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might wish to look into those differences of view and to do its best—possibly using its own data, for example—to clarify the situation in the public interest. CHAI could not force people to give it access to their methodology and data. On the other hand, if it raised concerns about the validity of particular views expressed, those espousing those views would wish to put their methodologies in the public arena and make them available for CHAI to examine. That is all that we are trying to do.

Earl Howe: Once again, I am grateful to the Minister. We would all have that hope in those circumstances. There is a risk that CHAI will not be able to get sufficiently behind the methodology to make a balanced and well informed judgment. One must hope that there will be an inclination to co-operate, if not a specific duty.

Clause 55 agreed to.

Clause 56 [Co-ordination of reviews]:

Baroness Noakes moved Amendment No. 305:

    Page 21, line 20, leave out "may" and insert "must"

The noble Baroness said: The effect of this amendment on Clause 56 would be that CHAI "must", rather than "may", co-ordinate reviews of health bodies. It is, in part, a debate along the may/shall lines that our Committees often enjoy.

We support the basic thrust behind Clause 56. For far too long there has been at best patchy co-ordination of reviews of bodies in the NHS. There are many stories of the revolving door syndrome when as soon as one reviewer departs the next arrives. I was recently told that 39 different bodies, including the Royal Colleges, have the right to review an NHS trust. This is hugely wasteful and demoralising for the staff who just want to get on and deliver patient care. It is right to put someone in charge of this and someone must, not may, do that co-ordination.

There is a question, however, about whether CHAI should be doing that. Given the huge tasks that CHAI already has to deliver, we might be overloading it. How much of CHAI's time is estimated to be absorbed in this task? Organising 39 reviewing bodies over hundreds of NHS bodies is not a part-time activity. Will CHAI be resourced to do this? We want CHAI to make a positive impact on the ground and it will not be able to do that unless it is properly resourced and well set up to do the task. What levers will CHAI have to ensure compliance with its co-ordination function? It is all very well to say that CHAI may or must co-ordinate, but it takes two—or possibly 39—to tango. What happens if the other bodies refuse to join in? I beg to move.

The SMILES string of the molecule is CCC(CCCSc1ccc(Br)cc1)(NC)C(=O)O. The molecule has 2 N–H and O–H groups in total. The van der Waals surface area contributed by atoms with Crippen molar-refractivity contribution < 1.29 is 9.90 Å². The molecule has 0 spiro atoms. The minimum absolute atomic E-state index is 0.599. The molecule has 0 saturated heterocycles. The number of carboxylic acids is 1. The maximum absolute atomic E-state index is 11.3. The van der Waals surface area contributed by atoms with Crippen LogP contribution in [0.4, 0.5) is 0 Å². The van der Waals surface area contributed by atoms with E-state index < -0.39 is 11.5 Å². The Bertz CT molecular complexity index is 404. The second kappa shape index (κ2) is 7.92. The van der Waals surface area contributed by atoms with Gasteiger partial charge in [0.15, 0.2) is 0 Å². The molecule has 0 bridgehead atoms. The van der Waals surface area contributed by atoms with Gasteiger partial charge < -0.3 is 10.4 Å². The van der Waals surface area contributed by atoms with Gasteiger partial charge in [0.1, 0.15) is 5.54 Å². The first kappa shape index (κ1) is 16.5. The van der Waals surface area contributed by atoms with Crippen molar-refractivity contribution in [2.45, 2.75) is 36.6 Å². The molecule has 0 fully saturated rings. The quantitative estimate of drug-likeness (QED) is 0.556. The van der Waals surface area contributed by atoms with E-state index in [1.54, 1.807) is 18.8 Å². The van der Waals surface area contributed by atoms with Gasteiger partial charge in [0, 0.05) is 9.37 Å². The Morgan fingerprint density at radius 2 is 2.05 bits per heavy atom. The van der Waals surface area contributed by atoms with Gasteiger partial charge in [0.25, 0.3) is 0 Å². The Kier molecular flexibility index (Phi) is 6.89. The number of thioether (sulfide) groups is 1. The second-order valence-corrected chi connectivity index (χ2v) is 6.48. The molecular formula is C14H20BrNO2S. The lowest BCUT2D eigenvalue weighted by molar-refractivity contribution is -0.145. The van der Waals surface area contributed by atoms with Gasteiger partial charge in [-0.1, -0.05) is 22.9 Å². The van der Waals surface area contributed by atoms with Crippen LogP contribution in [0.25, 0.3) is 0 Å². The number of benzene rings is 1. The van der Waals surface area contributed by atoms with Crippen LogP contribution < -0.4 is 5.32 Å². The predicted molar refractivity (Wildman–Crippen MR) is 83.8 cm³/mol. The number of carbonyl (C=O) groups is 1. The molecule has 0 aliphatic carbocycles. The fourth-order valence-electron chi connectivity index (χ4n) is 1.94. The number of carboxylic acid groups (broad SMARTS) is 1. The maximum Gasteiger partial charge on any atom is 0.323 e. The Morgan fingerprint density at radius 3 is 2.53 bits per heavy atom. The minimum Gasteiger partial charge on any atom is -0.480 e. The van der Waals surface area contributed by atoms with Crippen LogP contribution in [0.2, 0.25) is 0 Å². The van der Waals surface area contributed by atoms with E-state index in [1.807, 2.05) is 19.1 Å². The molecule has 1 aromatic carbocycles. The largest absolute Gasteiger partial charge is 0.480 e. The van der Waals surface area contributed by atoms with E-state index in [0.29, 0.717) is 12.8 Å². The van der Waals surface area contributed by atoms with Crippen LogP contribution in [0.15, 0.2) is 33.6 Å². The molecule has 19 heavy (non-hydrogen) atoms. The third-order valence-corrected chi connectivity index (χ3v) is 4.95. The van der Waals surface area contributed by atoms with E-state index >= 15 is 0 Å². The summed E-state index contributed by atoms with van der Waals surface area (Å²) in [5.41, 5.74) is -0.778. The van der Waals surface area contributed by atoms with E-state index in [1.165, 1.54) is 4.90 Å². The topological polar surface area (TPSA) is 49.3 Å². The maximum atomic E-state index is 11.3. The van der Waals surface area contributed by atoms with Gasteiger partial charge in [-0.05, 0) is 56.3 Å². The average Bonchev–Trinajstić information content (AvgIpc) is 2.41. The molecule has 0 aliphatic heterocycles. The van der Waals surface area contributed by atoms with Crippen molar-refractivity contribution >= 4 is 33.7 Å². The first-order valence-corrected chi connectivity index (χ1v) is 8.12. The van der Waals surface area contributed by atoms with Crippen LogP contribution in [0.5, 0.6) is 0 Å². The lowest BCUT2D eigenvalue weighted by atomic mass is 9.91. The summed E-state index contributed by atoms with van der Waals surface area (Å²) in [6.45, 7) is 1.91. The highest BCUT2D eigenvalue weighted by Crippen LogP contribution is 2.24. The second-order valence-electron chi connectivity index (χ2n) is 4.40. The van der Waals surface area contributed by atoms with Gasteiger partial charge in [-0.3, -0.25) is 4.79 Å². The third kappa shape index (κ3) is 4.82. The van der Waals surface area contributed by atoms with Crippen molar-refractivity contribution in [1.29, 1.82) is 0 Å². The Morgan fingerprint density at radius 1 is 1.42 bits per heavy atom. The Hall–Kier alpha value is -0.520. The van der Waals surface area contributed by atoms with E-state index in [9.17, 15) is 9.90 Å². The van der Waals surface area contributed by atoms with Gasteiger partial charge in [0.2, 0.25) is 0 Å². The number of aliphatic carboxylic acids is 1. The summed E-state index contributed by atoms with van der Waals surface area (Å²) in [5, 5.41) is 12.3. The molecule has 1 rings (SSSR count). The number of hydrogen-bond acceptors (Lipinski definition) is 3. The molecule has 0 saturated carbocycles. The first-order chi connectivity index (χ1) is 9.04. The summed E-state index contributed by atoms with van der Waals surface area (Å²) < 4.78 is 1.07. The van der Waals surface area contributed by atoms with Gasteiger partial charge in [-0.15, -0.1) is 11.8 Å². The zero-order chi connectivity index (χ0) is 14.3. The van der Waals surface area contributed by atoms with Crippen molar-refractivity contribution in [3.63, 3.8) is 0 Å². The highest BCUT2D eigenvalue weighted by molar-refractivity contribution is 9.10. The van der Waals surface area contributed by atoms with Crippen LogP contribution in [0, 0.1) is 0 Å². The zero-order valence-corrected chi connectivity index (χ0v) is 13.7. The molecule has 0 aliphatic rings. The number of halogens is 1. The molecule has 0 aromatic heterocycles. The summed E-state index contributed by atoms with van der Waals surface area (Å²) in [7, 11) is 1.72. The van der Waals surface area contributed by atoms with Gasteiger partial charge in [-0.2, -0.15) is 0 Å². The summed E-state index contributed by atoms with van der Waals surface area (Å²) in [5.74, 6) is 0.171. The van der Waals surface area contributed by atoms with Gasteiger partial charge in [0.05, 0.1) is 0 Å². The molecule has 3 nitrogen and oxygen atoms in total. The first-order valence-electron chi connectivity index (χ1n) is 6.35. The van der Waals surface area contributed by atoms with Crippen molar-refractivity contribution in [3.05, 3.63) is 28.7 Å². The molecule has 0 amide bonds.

Lord Warner: Amendment No. 305 would place an explicit duty on CHAI to promote the effective co-ordination of reviews and assessments carried out by other public bodies or other persons in relation to healthcare provided by English NHS trusts and cross-border special health authorities. It is important that we understand that the use of the word "may" is normal parliamentary language when a general

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function—which is what this is—is being specified rather than a particular duty. That is why the word "may" has been used rather than "must". I am confident that CHAI, the primus inter pares of healthcare inspectors, will want to ensure that it facilitates the sharing of best practice between other bodies that have an interest in the provision of healthcare. Given Professor Sir Ian Kennedy's previous comments on the fragmentation of NHS inspection, I am confident that the commission will want to seize the initiative on relieving the burdens of inspection on frontline NHS staff.

I cannot estimate the time that this function will cause CHAI to invest in terms of resources, but I assure the Committee that we are not setting up CHAI to be inadequately resourced. We want it to have the appropriate resources to enable it to fulfil its functions. That is our approach. I also remind members of the Committee that Sir Ian's document Vision for CHAI clearly indicates the commission's willingness to work in real partnership with others, especially in the area of common data collection. I am not convinced that we need to include the explicit duty proposed in the Bill, but I am willing to look again at the issue raised in the amendment, which I agree with the noble Baroness is an important one, and return to the matter on Report if we think that we can make drafting improvements.

Baroness Carnegy of Lour: Many people will regard that as good news. Will the Minister clarify what is meant by general functions? He said that this was a general function of CHAI rather than a specific duty. When he discusses that matter with his officials perhaps he could clarify what that means, because it is a slightly woolly statement. Is it really an optional rather than a general function? The description is one of so many that he has given that I cannot expect him to be anything but annoyed at my niggle, but I thought that it was rather a woolly answer to say that it was a general function rather than a specific duty.